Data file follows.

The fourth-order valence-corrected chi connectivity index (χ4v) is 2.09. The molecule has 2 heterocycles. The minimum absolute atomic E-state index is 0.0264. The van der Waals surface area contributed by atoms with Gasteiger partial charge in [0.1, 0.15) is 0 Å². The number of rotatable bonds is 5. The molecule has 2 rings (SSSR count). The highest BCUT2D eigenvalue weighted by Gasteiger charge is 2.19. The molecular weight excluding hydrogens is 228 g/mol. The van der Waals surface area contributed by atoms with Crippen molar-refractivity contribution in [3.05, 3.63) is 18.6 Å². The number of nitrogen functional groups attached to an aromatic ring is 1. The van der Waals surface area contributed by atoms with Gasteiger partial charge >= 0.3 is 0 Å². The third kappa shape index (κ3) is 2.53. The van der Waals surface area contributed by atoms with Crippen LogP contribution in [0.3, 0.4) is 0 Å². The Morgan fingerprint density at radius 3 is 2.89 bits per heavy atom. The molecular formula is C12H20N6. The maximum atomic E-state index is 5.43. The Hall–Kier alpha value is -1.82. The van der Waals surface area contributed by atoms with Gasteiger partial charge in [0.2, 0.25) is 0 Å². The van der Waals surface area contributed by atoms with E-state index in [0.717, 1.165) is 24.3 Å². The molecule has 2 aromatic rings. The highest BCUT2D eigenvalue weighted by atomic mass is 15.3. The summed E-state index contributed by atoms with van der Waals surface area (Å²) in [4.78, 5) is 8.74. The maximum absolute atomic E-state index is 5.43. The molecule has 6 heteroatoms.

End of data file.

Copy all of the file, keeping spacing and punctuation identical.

The fourth-order valence-corrected chi connectivity index (χ4v) is 2.09. The molecule has 2 heterocycles. The minimum absolute atomic E-state index is 0.0264. The van der Waals surface area contributed by atoms with Gasteiger partial charge in [0.1, 0.15) is 0 Å². The number of rotatable bonds is 5. The molecule has 2 rings (SSSR count). The highest BCUT2D eigenvalue weighted by Gasteiger charge is 2.19. The molecular weight excluding hydrogens is 228 g/mol. The van der Waals surface area contributed by atoms with Crippen molar-refractivity contribution in [3.05, 3.63) is 18.6 Å². The number of nitrogen functional groups attached to an aromatic ring is 1. The van der Waals surface area contributed by atoms with Gasteiger partial charge >= 0.3 is 0 Å². The third kappa shape index (κ3) is 2.53. The van der Waals surface area contributed by atoms with Crippen LogP contribution in [0.3, 0.4) is 0 Å². The Morgan fingerprint density at radius 3 is 2.89 bits per heavy atom. The molecular formula is C12H20N6. The maximum atomic E-state index is 5.43. The Hall–Kier alpha value is -1.82. The van der Waals surface area contributed by atoms with Gasteiger partial charge in [0.2, 0.25) is 0 Å². The van der Waals surface area contributed by atoms with E-state index in [0.717, 1.165) is 24.3 Å². The molecule has 2 aromatic rings. The highest BCUT2D eigenvalue weighted by atomic mass is 15.3. The summed E-state index contributed by atoms with van der Waals surface area (Å²) in [4.78, 5) is 8.74. The maximum absolute atomic E-state index is 5.43. The molecule has 6 heteroatoms.